Chicken Hatchery Georgia

Chicken Hatchery Georgia: List of Places to Buy Chickens

If you live in Georgia and are looking for baby chicks or chickens for your backyard flock, I’ve put together a list of chicken hatcheries in Georgia to help you out.

Take a look at the list below and see if there’s a seller near you. Check out my tips at the end of the page too if you’re buying chicks for the first time.

Chicken Hatchery Georgia Listing

Hatchery/Farm NameLocationPhoneWebsite
The Georgia Mad HatcherHawkinsville, GA478-636-0388
Bob’s Biddies HatcheryRay City, GA229-375-1991
Meadow FarmsNewman, GA678-495-8090
Blackberry Creek Mini FarmAugusta, GA706-833-5535
JJ Chickens and RabbitsCarrollton, GA770-480-1432Facebook Page

The Georgia Mad Hatcher

Address – Hawkinsville, GA

Phone – 478-636-0388

Contact – NA


Bob’s Biddies Hatchery

Address – Ray City, GA

Phone – 229-375-1991

Contact – NA


Meadow Farms

Address – Newman, GA

Phone – 678-495-8090

Contact – NA


Blackberry Creek Mini Farm

Address – Augusta, GA

Phone – 706-833-5535

Contact – NA


JJ Chickens and Rabbits

Address – Carrollton, GA

Phone – 770-480-1432

Contact – NA

Website Facebook Page

Buying Chicks from Online Hatcheries

If you can’t find a hatchery near you or the chicks you’re after – I recommend buying from an online hatchery. In fact, sometimes it’s just easier to order online anyway.

The online hatchery I always recommend is Cackle Hatchery. I’ve ordered from Cackle before, and the process was flawless so I’m always happy to recommend them to.

They have hundreds of different varieties of poultry, as well as helpful videos and information, usually some good offers on, and you should be able to find exactly what you’re looking for.

You can check out the latest deals and availability at Cackle Hatchery by clicking here.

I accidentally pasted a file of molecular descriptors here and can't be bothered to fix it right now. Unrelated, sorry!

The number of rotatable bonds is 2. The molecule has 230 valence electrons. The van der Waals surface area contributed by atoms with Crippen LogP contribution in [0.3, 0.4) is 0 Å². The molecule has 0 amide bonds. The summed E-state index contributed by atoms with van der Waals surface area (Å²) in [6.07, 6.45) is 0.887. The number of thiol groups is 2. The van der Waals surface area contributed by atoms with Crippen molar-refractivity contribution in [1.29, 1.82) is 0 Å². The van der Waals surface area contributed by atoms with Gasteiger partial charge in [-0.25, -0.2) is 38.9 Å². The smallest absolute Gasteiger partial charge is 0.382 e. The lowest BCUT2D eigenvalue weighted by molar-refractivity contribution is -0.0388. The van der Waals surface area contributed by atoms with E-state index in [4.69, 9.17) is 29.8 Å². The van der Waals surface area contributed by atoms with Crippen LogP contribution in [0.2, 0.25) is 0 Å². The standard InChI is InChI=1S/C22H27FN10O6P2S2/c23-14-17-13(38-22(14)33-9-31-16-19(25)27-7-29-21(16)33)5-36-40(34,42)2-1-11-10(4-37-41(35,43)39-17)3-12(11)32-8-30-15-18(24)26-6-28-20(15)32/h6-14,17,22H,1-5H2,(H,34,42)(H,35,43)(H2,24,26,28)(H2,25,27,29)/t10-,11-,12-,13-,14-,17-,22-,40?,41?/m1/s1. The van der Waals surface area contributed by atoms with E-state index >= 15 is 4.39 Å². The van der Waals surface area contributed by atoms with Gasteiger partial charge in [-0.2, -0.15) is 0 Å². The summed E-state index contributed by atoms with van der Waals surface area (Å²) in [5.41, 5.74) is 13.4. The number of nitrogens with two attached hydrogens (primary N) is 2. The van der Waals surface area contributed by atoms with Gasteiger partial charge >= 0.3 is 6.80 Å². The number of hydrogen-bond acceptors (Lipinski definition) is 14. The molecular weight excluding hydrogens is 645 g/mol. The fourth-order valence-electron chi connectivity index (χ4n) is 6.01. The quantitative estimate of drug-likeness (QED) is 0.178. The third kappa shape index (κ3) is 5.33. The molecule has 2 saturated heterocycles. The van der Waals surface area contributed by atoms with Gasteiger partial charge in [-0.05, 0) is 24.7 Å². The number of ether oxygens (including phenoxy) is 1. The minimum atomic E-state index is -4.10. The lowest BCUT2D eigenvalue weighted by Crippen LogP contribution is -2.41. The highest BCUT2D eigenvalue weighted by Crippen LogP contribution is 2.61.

Things to Look for When Buying Chicks

Here are some tips that will help you find and bring home healthy chicks:

  • It all starts with a good breeder or hatchery. Ask around if someone can recommend one, or check the reviews for the hatcheries listed above before picking up the phone.
  • When you arrive to pick up your chicks ask to look around if it’s a farm. Check they look after all their animals to a high standard – and their chickens in particular.
  • Take the time to inspect your birds, don’t just run off with them. Look for bright eyes, normal breathing, and not dirt or discharge around their vent, nostrils, or eyes.
  • They should also be moving around and chirping happily.
  • Talk to the seller about vaccinations, if they’re part of the NPIP (this shows you know your stuff), and their aftercare tips.
  • Once you’re happy that the chicks are healthy and the seller is professional and helpful, bring your chicks to their new home.

What NPIP Means for Hatcheries

Some hatcheries will advertise themselves as NPIP certified, this means they are part of the National Poultry Improvement Plan.

The National Poultry Improvement Plan is a voluntary plan poultry sellers and breeders can join. It demonstrates they test their flock for diseases and follow good poultry breeding practices.

It’s not a legal requirement, so not all hatcheries will have it. But it is something I take notice of, as it shows they are proactive about looking after their flock to a high standard.

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